Reducing risk of greenwashing of RPET

The textile industry has been under great scrutiny over the last decades, as many problems in the supply chains have been discovered. Workers safety and rights, minimum wages, child labor etc. have all been issues. The 2013 collapse of the garment factory Rana Plaza in Dhaka which killed more than 1100 and injured 2500 workers, sent a clear message to the industry that supply chains must be improved.

Brands and buyers of textiles from all over the world have stepped up in demanding better working conditions, and improvements have been achieved. In China this is visible for instance in comparisons of CSR standard reporting across industries, where the textile industry now ranks among the highest partly because of pressure from the buyers.

However, the opportunists operating in the supply chain are still there. With the rise in demand for RPET polyester, the market price of textiles from recycled bottles has increased. RPET is priced higher than virgin polyester. This incentivises suppliers to brand polyester as RPET even if it comes from virgin materials. Some estimate that as much as 50% of polyester sold as RPET today is in fact not sourced from recycled plastics.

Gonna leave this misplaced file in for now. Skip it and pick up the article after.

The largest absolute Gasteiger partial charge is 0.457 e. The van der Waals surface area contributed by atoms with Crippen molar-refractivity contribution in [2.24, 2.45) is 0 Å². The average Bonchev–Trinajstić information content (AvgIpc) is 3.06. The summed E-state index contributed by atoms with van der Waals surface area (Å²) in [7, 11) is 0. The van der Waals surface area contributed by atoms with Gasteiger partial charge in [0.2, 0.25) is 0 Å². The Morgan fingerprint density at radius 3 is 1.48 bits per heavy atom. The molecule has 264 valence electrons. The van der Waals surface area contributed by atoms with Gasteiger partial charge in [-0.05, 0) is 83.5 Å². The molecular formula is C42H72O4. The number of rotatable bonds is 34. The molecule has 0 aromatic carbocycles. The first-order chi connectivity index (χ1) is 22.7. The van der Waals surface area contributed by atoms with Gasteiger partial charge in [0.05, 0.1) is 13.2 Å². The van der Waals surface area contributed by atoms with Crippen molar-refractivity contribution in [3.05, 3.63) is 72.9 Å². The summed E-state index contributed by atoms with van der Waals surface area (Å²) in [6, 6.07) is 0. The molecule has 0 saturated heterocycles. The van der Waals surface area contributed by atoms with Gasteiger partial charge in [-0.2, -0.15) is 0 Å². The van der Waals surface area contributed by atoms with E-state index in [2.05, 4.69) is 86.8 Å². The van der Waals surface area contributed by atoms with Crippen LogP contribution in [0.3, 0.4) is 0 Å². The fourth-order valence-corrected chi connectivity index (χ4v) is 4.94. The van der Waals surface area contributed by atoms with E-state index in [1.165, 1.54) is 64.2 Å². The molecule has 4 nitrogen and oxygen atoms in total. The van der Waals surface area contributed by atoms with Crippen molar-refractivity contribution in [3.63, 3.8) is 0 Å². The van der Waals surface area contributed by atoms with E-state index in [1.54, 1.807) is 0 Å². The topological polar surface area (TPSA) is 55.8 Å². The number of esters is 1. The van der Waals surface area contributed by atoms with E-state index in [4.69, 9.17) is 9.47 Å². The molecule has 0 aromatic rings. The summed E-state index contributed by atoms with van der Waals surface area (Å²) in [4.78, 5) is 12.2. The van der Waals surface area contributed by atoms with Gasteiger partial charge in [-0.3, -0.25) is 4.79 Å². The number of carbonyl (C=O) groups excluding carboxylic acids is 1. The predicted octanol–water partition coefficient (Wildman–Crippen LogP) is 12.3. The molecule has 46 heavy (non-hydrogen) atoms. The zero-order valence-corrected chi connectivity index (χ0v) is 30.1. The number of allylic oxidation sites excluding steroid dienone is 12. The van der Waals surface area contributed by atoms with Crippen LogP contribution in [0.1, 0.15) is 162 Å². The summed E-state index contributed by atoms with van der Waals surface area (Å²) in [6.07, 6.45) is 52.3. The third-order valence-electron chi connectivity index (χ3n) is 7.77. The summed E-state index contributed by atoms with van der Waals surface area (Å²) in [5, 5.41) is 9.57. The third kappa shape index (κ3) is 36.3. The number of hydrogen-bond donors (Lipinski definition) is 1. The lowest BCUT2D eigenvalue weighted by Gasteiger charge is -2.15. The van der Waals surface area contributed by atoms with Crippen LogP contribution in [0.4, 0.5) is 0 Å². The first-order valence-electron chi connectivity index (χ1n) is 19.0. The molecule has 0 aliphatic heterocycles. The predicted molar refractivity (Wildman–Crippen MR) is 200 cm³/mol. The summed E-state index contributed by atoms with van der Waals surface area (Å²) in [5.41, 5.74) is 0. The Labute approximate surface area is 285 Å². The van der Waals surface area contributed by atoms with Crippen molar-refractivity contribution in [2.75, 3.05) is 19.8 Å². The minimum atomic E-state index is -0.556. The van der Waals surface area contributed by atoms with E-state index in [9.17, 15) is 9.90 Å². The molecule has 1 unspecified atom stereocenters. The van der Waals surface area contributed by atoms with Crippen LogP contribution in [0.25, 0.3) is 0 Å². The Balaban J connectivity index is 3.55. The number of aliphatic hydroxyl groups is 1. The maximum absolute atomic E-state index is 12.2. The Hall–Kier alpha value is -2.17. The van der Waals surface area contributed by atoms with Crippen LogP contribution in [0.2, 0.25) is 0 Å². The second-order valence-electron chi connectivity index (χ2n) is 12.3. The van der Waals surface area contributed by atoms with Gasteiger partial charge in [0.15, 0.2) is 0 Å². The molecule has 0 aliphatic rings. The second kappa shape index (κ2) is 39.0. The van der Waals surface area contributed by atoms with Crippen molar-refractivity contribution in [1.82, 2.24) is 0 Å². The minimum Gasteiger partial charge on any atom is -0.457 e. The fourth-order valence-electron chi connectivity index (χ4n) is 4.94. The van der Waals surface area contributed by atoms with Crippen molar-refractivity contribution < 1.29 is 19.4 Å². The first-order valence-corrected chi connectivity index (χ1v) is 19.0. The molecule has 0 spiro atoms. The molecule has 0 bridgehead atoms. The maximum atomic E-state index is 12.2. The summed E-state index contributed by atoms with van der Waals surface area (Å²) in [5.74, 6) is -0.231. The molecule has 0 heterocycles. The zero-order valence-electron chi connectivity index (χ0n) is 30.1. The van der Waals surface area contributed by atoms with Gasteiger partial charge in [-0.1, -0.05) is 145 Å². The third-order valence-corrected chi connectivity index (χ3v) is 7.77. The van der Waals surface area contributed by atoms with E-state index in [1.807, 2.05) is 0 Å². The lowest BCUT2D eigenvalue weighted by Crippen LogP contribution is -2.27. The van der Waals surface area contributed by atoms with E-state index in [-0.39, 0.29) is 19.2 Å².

At Waste2Wear we have implemented blockchain tracing through the supply chain to remove the risk of illicit sup-suppliers, or mixing in of virgin polyester with our RPET materials. We have also developed a unique, patent pending chemical process to verify if polyester materials marked as RPET is intact sourced from recycled bottles.

We have called our solution RA3, short for Recycling Assurance in three steps. We use this to verify both our own products, but also anyone who is interested in testing what they they sell in the market as RPET to reduce the risk of greenwashing.

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